Underneath the Sign “Life`s Good: A Stark Contrast

Still in the doldrums about the crappy ending of a fairy-tale Parisian romance. The best way to shake off the blues is to help someone else, so I washed my face and went with CC to serve tea to refugees at Port Chappelle.

Port Chappelle, in Northern Paris, is a hood that some consider a “no-go” zone for women. (See Note) Here thousands of refugee men, mostly Muslims from Afghanistan and Sudan, sleep under bridges and on the streets in squalid and unsanitary conditions.

They have almost no access to water, sanitation or food. The area is also home to crack addicts and hookers. Added to the mix is the animosity between Afghani and Sudanese refugees, which periodically leads to fights.

CC is one of the managers of Solidarithé, an organization that serves 600 cups of tea a day to refugees living on the streets, and provides information about where to find basic necessities, learn French and start the process of claiming asylum.

These are tough volunteers, working with tough men, in a tough area of Paris. The work is physically and emotionally exhausting.

“Nobody said it was going to be easy.” CC shrugs.

“But I get to go home,” she adds as we pass a junkie smoking crack, “It`s nothing compared to what these guys live every single day.”

I grabbed a trolley of tea supplies and set off, stopping a moment to watch two hookers fight. One of them, crazy-eyed high on something, leaps on top of a car stopped at the light. She jumps up and down on the roof, ranting and rocking the car with its frightened-eyed passengers. Their opened mouths make them look like fish.

My fairy-tale romance seems a million miles away.

All of a sudden, I am awake. Alive in every fiber of my being.

We set up and began to serve tea and coffee. Hundreds of refugees appear.

The survival of the men who live here lies almost entirely with volunteer and aid groups that deliver food, warm clothes, and medical supplies to the men.

They have lost everything. They live at the mercy of others. Most are young. PTSD is the norm. Nothing in their village lives has prepared them to survive on the streets of a city the size of Paris.

They miss home.

More than just something to drink, the men are hungry for any shred of normalcy, any social remnant from their past lives.

“Salaam alaikum” (Peace be upon you), they say politely.

“Alaikum salaam” (And upon you), we reply.

“Chai o gawah?” we ask (Tea or Coffee?), although we can guess because Sudanese drink coffee, while Afghanis drink tea.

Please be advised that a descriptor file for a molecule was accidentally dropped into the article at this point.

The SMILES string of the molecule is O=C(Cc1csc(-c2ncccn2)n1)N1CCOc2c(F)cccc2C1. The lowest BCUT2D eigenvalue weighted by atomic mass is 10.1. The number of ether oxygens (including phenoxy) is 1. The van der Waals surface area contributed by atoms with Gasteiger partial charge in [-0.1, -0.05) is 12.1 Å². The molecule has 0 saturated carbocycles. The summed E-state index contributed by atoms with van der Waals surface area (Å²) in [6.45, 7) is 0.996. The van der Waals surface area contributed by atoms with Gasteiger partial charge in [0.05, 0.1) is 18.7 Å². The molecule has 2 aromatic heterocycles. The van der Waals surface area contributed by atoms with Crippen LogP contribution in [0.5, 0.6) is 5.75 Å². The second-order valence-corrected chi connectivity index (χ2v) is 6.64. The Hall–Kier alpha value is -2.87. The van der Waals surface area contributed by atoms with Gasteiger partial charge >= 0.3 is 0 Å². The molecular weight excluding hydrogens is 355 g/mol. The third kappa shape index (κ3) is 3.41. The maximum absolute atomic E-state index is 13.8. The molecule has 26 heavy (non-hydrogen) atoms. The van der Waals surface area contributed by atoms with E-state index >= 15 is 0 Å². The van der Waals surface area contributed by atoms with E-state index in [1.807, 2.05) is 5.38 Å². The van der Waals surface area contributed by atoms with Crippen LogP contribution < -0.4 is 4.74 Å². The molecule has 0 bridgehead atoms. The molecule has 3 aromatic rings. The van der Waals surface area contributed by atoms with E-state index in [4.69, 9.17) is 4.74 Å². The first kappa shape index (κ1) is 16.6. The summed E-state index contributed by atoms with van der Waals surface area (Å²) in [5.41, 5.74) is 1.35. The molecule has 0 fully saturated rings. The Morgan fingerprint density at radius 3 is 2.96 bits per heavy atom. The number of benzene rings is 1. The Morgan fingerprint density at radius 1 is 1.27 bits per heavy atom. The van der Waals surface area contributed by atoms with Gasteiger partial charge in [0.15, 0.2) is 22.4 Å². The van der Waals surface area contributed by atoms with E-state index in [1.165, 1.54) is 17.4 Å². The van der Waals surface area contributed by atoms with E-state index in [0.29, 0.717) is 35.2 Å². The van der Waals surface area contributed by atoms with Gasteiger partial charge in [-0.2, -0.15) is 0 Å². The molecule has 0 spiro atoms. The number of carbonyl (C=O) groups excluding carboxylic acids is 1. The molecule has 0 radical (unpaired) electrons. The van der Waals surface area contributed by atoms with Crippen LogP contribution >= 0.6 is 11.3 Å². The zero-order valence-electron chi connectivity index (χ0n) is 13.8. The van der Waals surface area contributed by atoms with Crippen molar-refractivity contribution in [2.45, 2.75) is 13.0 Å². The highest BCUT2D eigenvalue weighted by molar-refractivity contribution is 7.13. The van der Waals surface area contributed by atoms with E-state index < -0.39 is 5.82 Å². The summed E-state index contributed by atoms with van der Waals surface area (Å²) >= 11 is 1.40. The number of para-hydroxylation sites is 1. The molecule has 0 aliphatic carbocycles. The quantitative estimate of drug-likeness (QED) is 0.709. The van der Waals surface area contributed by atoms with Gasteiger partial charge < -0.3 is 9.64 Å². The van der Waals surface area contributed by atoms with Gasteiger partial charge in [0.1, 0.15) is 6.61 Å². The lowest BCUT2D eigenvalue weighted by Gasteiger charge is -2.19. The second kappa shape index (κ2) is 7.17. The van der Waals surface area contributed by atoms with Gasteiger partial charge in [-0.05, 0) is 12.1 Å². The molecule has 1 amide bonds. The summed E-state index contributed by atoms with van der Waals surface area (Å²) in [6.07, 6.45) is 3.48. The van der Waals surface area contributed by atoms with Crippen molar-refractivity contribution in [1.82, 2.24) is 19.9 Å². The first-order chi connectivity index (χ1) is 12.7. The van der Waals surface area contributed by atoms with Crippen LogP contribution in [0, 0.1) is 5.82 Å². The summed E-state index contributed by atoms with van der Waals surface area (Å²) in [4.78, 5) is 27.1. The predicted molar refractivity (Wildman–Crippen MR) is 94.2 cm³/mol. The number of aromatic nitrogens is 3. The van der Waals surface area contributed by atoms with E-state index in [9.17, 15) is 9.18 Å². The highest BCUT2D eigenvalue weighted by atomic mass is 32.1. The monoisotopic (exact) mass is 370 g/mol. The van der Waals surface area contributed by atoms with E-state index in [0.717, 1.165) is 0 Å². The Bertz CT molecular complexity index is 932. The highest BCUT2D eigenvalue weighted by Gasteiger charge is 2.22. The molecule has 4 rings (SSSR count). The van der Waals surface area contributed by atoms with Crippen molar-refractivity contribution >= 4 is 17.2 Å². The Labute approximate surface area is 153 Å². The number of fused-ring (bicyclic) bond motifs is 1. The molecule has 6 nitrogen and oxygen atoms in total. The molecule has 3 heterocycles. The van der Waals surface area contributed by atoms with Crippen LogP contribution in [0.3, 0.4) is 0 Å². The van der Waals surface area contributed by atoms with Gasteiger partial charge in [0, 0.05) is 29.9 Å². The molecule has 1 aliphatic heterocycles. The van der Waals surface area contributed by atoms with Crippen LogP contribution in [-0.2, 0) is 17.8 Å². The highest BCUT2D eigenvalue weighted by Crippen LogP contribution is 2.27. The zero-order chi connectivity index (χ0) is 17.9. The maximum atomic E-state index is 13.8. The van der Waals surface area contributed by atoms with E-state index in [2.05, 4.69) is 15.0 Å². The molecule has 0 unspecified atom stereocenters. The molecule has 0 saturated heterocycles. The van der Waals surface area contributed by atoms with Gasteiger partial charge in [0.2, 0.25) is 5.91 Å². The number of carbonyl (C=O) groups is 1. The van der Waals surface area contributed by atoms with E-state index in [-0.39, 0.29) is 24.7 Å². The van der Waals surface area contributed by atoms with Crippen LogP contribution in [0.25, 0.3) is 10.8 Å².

“Shukran” (Thank you), they say.

“Afwan” (You are welcome), we answer courteously.

The scene on the street changes before my eyes as we work. The men stand around sipping beverages. I hear laughter. A guy comes up and asks me to check his homework from his French language class. Someone begins playing a musical instrument.

I learned something yesterday.

I learned how to pour tea with an open heart.

And that is better than any fairy tale.

NOTE: The “no-go zone” appellation is a controversial issue. Recently, two neighborhood associations, SOS La Chapelle and Demain La Chapelle, launched a petition asking the government to step in to reduce harassment and discrimination of women, petty theft, drug trafficking, the accumulation of garbage, and public intoxication in their neighborhoods.

The petition gathered thousands of signatures. Although neither neighborhood association is affiliated with any political party, the petition caused a political controversy.

Elisabeth Badinter, France’s highly-regarded feminist, weighed in. According to Badinter, there has been an “unquestionable” regression in the status of women in France, particularly in poorer suburbs. “Try going out in a dress in certain areas,” she said in an interview with Le Point magazine.

Refugee activists maintain that feminism is being used to hide what is, in reality, a racist, anti-immigrant, anti-Muslim political agenda by conservatives.

Both sides have validity.

Meanwhile, the refugees languish on the streets. Being granted asylum can take years. Without papers, they cannot work, they are in limbo. The refugees don´t want to sleep under the bridges any more than the residents want them there.

Love Like Fishes and Loaves

Several years ago, instead of going to an expensive restaurant for                        Valentine´s Day, I invited the man I was seeing for dinner at my house.                     I asked him to wear old clothes and bring along a few items of clothing that needed repair.  After dinner, we chatted on the front porch while he put a fresh coat of paint on the flower boxes and I rocked on the porch swing and mended his clothes.  We gave the money we saved to Leaping Stone, an organization that is building a school in Ghana.  On that day, love multiplied like fishes and loaves.

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